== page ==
You've probably seen many different methods of how to memorise the first 100 digits of pi, like this one or this one but have you ever thought how practically useful this would be? I have and so did a NASA-JPL fan recently.
I'll cut to the chase and say NASA-JPL only use the first 15 decimal places, ie 3.141592653589793.
Why? Well, they give three really good practical examples, with the first two being my favourite:
The most distant spacecraft from Earth is Voyager 1. It is about 12.5 billion miles away. Let's say we have a circle with a radius of exactly that size (or 25 billion miles in diameter) and we want to calculate the circumference, which is pi times the radius times 2. Using pi rounded to the 15th decimal, as I gave above, that comes out to a little more than 78 billion miles. We don't need to be concerned here with exactly what the value is (you can multiply it out if you like) but rather what the error in the value is by not using more digits of pi. In other words, by cutting pi off at the 15th decimal point, we would calculate a circumference for that circle that is very slightly off. It turns out that our calculated circumference of the 25 billion mile diameter circle would be wrong by 1.5 inches. Think about that. We have a circle more than 78 billion miles around, and our calculation of that distance would be off by perhaps less than the length of your little finger.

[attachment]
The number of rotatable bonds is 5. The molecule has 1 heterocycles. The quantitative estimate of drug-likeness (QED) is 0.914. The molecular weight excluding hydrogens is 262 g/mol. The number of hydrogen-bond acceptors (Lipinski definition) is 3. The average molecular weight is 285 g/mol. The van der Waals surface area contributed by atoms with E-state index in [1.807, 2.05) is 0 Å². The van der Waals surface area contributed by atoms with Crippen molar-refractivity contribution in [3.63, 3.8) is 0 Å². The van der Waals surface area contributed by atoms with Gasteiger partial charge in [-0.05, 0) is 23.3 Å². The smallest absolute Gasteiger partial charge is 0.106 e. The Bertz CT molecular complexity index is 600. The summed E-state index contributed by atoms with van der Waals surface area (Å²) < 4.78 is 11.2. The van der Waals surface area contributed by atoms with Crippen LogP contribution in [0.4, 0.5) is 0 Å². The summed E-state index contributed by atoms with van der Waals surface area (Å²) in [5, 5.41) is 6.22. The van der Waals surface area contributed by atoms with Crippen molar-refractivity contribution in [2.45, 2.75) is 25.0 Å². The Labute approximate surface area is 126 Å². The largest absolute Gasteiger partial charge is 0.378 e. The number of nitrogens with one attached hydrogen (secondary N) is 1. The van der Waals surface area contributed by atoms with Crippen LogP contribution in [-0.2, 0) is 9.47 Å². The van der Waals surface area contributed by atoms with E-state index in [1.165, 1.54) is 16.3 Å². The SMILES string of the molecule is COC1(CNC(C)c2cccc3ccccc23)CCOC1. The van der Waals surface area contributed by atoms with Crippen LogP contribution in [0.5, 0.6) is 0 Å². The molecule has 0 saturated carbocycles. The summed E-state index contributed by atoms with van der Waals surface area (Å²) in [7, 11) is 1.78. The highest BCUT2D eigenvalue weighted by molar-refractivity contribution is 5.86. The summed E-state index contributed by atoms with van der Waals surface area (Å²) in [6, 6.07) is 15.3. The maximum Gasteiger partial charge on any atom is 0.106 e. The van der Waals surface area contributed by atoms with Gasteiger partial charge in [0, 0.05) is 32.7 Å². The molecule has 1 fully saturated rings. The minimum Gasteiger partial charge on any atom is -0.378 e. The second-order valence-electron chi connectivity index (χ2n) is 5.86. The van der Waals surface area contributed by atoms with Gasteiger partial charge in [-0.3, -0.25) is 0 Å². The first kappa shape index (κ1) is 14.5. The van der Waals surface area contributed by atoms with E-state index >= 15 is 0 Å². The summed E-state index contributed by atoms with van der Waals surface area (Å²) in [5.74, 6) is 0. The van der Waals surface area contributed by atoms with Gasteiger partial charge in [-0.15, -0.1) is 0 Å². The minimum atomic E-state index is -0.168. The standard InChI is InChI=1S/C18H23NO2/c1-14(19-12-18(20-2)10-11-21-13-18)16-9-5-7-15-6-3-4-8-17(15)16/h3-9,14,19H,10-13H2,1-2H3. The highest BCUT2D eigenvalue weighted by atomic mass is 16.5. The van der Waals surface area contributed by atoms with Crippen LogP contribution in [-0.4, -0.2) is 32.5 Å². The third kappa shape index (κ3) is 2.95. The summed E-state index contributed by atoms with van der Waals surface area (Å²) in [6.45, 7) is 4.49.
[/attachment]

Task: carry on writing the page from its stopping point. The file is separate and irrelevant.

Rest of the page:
Wow!! Only an inaccuracy of 1.5 inches or about 3.8 centimetres out of a 78 billion miles!! That's pretty impressive. But wait, you're probably thinking that that's not really practical; who other than rocket scientists, need to calculate the circumference of a circle that big?
Well, that's where their second example comes in…
We can bring this down to home with our planet Earth. It is 7,926 miles in diameter at the equator. The circumference then is 24,900 miles. That's how far you would travel if you circumnavigated the globe (and didn't worry about hills, valleys, obstacles like buildings, rest stops, waves on the ocean, etc.). How far off would your odometer be if you used the limited version of pi above? It would be off by the size of a molecule. There are many different kinds of molecules, of course, so they span a wide range of sizes, but I hope this gives you an idea. Another way to view this is that your error by not using more digits of pi would be 10,000 times thinner than a hair!
Let me rephrase that last part for you: by using pi to the 15th decimal place to calculate the circumference of the earth, you'd be off by less than 10,000 times the thickness of a hair!! You wouldn't even be able to see the difference.
I'm sold. I don't care about impressing my friends with my memory, I'm going to concentrate on "just enough" accuracy like the NASA peeps do.
Now go and memorise this number: 3.141592653589793.